fourth order method  like the midpoint version of the algorithm we
want to try and get closer to the actual slope to have a better
estimation. It takes 4 times as much work, but this method has an error
of O(h^{5}) per step and acumulated error of O(h^{4})^{}
Xo initial value (position or velocity)
d1
= f(t_{i},
X_{i}) // slope at the beginning of the interval
d2
= f(t_{i }+
h/2, X_{i
}+ h/2 * d1) // slope at the midpoint using slope d1
d3
= f(t_{i }+
h/2, X_{i
}+ h/2 * d2) // slope at the midpoint using slope d2
d4
= f(t_{i}
+ h, X_{i} + h *
d3) // slope at the end of the interval
X_{i+1}
= X_{i}
+ h/6 *
(d1 + 2 * d2 + 2 * d3 + d4) // average with more weight at the middle
and
there is
the everuseful wikipedia if you want more info:
http://en.wikipedia.org/wiki/RungeKutta
Particles
typedef
struct {
float m; // mass
float *x // position
float *v // velocity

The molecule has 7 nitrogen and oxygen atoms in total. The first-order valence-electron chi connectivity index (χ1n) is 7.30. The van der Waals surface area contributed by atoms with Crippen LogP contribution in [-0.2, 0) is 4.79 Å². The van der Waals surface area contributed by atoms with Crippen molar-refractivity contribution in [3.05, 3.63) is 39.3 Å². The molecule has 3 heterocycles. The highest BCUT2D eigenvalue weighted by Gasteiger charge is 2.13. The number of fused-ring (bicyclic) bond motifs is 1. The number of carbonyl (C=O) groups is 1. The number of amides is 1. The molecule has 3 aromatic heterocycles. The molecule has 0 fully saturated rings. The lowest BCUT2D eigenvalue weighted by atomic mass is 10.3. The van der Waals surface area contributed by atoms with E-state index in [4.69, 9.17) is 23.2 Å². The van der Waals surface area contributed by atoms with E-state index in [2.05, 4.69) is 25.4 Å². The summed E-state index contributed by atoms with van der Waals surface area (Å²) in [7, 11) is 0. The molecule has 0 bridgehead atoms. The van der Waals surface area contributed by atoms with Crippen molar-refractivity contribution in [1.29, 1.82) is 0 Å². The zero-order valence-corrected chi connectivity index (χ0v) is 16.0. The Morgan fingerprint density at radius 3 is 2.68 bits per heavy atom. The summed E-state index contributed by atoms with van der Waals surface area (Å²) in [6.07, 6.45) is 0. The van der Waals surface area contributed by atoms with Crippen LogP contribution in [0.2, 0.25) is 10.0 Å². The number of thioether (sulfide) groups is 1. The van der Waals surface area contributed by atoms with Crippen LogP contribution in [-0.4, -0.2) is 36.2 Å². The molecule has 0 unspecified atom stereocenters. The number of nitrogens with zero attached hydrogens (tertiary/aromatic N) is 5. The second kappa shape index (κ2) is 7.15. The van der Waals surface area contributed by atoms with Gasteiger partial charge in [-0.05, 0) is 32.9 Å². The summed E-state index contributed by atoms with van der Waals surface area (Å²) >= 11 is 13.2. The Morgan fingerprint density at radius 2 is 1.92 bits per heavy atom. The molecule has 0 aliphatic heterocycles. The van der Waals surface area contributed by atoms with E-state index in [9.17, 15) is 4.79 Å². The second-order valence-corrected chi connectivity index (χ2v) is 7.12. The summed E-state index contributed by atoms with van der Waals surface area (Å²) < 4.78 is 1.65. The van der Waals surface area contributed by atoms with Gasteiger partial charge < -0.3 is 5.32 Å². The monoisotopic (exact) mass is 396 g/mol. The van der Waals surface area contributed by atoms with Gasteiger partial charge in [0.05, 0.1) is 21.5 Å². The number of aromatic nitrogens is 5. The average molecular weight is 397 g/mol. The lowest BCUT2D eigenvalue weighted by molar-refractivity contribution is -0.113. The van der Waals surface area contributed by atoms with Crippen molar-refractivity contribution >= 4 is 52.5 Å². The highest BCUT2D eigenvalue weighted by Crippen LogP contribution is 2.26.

float *f // force
acculumator
// and probably some other things that define other propoerties of the particle
}
*Particle
Forces
Unary forces  act on particles individually
nary forces  if n particles are connected by springs then all particles in that group will be affected
Spatial Interaction forces  attraction and repulsion may act on any/all pairs of particles depending on their positions
 gravitational attraction f = [G * ma * ma / (xa  xb)^{2} ] * (xa  xb) /  (xa  xb)  where G = 6.672 X 10^{11} Nm^{2}kg^{2}

charge
(attraction / repulsion) f = k * qa qb / xa  xb^{2} *
(xa  xb)
/  (xa  xb)  where k = 8.9875 x 10^{9}Nm^{2}C^{2}
and here are some notes from the GPU programming course on doing these
sorts of things quickly on a GPU:
http://www.evl.uic.edu/aej/594/lecture06.html
Here is a nice particle system written in java
http://www.jhlabs.com/java/particles.html
There
are some nice
notes with diagrams at
http://www.cs.cmu.edu/~fp/courses/graphics/pdfcolor/12physical.pdf
Physicallybased modelling